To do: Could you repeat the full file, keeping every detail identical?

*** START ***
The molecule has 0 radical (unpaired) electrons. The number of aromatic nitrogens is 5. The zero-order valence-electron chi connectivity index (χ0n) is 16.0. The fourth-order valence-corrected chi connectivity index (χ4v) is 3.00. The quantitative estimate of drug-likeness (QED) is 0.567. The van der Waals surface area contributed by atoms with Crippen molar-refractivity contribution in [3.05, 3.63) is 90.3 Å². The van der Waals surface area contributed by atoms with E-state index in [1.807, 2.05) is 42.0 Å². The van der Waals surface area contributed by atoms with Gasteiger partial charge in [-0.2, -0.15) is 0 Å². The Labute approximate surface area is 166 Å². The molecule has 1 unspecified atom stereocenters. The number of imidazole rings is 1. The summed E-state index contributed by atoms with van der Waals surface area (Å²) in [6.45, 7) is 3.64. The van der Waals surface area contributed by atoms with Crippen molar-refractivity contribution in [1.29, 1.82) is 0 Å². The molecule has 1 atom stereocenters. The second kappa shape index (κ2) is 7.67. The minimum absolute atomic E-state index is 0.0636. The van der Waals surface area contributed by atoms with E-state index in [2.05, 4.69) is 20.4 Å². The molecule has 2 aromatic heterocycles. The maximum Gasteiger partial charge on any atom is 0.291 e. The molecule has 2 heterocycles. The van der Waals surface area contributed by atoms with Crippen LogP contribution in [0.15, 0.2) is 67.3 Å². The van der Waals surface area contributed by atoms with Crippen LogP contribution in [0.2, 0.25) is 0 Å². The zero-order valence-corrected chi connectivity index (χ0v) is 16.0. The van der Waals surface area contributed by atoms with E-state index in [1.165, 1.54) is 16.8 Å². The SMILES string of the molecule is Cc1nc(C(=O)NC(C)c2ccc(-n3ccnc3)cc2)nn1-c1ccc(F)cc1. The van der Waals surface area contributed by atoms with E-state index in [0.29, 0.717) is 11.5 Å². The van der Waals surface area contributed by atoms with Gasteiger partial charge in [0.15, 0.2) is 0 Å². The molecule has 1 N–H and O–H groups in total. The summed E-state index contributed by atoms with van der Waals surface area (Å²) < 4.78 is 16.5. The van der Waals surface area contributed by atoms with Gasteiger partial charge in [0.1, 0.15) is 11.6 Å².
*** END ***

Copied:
The molecule has 0 radical (unpaired) electrons. The number of aromatic nitrogens is 5. The zero-order valence-electron chi connectivity index (χ0n) is 16.0. The fourth-order valence-corrected chi connectivity index (χ4v) is 3.00. The quantitative estimate of drug-likeness (QED) is 0.567. The van der Waals surface area contributed by atoms with Crippen molar-refractivity contribution in [3.05, 3.63) is 90.3 Å². The van der Waals surface area contributed by atoms with E-state index in [1.807, 2.05) is 42.0 Å². The van der Waals surface area contributed by atoms with Gasteiger partial charge in [-0.2, -0.15) is 0 Å². The Labute approximate surface area is 166 Å². The molecule has 1 unspecified atom stereocenters. The number of imidazole rings is 1. The summed E-state index contributed by atoms with van der Waals surface area (Å²) in [6.45, 7) is 3.64. The van der Waals surface area contributed by atoms with Crippen molar-refractivity contribution in [1.29, 1.82) is 0 Å². The molecule has 1 atom stereocenters. The second kappa shape index (κ2) is 7.67. The minimum absolute atomic E-state index is 0.0636. The van der Waals surface area contributed by atoms with E-state index in [2.05, 4.69) is 20.4 Å². The molecule has 2 aromatic heterocycles. The maximum Gasteiger partial charge on any atom is 0.291 e. The molecule has 2 heterocycles. The van der Waals surface area contributed by atoms with Crippen LogP contribution in [0.15, 0.2) is 67.3 Å². The van der Waals surface area contributed by atoms with Crippen LogP contribution in [0.2, 0.25) is 0 Å². The zero-order valence-corrected chi connectivity index (χ0v) is 16.0. The van der Waals surface area contributed by atoms with E-state index in [1.165, 1.54) is 16.8 Å². The SMILES string of the molecule is Cc1nc(C(=O)NC(C)c2ccc(-n3ccnc3)cc2)nn1-c1ccc(F)cc1. The van der Waals surface area contributed by atoms with E-state index in [0.29, 0.717) is 11.5 Å². The van der Waals surface area contributed by atoms with Gasteiger partial charge in [0.15, 0.2) is 0 Å². The molecule has 1 N–H and O–H groups in total. The summed E-state index contributed by atoms with van der Waals surface area (Å²) < 4.78 is 16.5. The van der Waals surface area contributed by atoms with Gasteiger partial charge in [0.1, 0.15) is 11.6 Å².